Tell us about working with the director Mr. Robert Lieberman.

It was fun! Fun because I had seen his film Table for Five and I had liked it and he had done another ice skating film, though this is not an ice skating film, it is hockey. This is a father and son conflict and in the background is the hockey. It was nice working with him. He knew what he wanted and he was flexible at the same time. He respected my body of work that I bring along. He’s a polite, genuine, funny, warm kind of person. So it worked on both the levels had he been a good director and not a nice person to work with then it would have been not a nice combination, but luckily he’s a nice, warm, affectionate person.

There was such a mix of cast like from you to Rob Lowe to newcomer Vinay. How was it working in that mix of people?

It’s wonderful to work with people who know their craft. You know, it’s Rob Lowe and in that he knows what he’s doing. So it’s wonderful. You get into a sense of silent competition, which is very healthy. You know you think I am now matching the same kind of racehorse I am, let’s see. You start playing these internal funny games with yourself with the idea of growing as an actor, not with an idea of eclipsing the other actors. I’ve done enough work to sort of feel like that. It’s wonderful. Russell Peters is very funny and Camilla Belle though comparatively a newcomer, not much work, but it was wonderful working with them. With newcomers like Vinay, they also bring a certain kind of sincerity, which usually a newcomer always sort of conveys. Newcomers bring a certain amount of unsureity about themselves, which is very, very attractive because it looks real. Their performances look real, which I learn a lot from because we lose that when you do lot of work. You lose a lot of spontaneity. That’s why I work with newcomers, because I learn the value of spontaneity in acting.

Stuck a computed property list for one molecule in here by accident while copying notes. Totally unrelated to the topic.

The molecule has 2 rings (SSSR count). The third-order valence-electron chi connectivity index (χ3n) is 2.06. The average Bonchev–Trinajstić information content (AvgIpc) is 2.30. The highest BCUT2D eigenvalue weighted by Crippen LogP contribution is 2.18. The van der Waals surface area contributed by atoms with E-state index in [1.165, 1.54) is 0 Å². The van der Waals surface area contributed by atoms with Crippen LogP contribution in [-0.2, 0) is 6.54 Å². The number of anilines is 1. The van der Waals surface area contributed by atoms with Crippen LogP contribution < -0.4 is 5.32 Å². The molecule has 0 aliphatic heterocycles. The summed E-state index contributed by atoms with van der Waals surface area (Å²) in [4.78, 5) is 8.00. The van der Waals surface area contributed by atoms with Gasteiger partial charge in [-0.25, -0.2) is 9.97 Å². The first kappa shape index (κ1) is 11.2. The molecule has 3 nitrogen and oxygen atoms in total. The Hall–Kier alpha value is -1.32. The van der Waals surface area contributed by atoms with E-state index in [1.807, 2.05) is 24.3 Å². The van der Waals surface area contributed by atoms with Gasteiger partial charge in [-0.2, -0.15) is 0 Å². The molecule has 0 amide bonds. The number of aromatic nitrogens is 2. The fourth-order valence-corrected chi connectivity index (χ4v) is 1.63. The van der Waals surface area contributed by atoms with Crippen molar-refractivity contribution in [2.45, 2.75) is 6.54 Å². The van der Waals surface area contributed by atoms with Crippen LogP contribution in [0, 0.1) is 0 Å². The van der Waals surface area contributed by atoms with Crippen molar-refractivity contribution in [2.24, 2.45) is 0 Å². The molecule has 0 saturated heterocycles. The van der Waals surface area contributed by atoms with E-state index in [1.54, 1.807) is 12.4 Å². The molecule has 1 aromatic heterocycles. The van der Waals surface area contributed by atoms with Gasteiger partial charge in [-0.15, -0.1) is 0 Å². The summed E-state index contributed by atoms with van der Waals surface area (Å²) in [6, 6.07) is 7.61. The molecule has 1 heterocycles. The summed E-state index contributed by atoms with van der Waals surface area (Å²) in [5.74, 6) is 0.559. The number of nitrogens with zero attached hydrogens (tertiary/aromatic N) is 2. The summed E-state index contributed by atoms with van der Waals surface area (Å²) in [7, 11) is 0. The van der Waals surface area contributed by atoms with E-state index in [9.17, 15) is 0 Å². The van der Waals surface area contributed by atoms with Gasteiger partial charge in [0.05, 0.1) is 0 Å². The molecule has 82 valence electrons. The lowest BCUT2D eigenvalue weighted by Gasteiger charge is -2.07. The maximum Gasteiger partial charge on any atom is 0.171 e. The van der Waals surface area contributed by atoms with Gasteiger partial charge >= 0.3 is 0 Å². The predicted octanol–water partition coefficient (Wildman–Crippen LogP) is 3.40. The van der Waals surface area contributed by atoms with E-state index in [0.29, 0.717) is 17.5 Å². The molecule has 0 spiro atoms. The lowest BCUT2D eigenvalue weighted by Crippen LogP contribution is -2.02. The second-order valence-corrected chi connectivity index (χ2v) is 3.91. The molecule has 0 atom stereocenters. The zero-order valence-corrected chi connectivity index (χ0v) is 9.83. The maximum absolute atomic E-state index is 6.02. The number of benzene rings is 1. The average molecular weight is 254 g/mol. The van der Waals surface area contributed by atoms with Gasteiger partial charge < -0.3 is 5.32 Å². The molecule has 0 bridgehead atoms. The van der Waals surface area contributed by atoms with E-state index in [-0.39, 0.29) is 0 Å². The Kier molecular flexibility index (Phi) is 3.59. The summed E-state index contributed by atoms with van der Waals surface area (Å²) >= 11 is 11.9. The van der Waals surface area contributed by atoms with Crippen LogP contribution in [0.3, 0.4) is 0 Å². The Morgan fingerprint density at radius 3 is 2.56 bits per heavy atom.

And that’s interesting because Vinay told me you seemed to approach this as a first film.

Yes! Because I like to approach it that way, now that I’m comfortable with myself as an actor, I don’t have to keep proving it now. I don’t feel retired at all and not for another 30 years, yeah at least, thanks, so I approach a film completely from a newcomers’ perspective. I play games with myself as I said earlier. I said, ‘Okay, just let me do this emotion like this’. I try and make my job difficult.

What are audiences are going to love about the film?

It has great performances. It has great joy in telling the story. It’s a story about an underdog which audiences always love, fantastic music, its pacey, and entertaining and I think it’s great!

And you’ve worked with Akshay Kumar as a producer.

I did the film on just one call from Akshay Kumar. I did not even read the script.

Since it is such an amalgamation of cast and crew from all over the world can you see this as a new road for films?

Yes, it is! It is going to be a trend soon. India is accepted because of economic reasons also because Hollywood sees their releases and movies do wonderful business there also. So they will feel the need of including Indian technicians, Indian actors. There will be lot of such movies that will be made.

Breakaway, aka Speedy Singhs, released in India on the 23rd and is making its way into the world including Canada, the US and UK on the 30th! We would like to thank Mr. Kher for speaking with us again. It is always an amazing experience and we wish him all the best.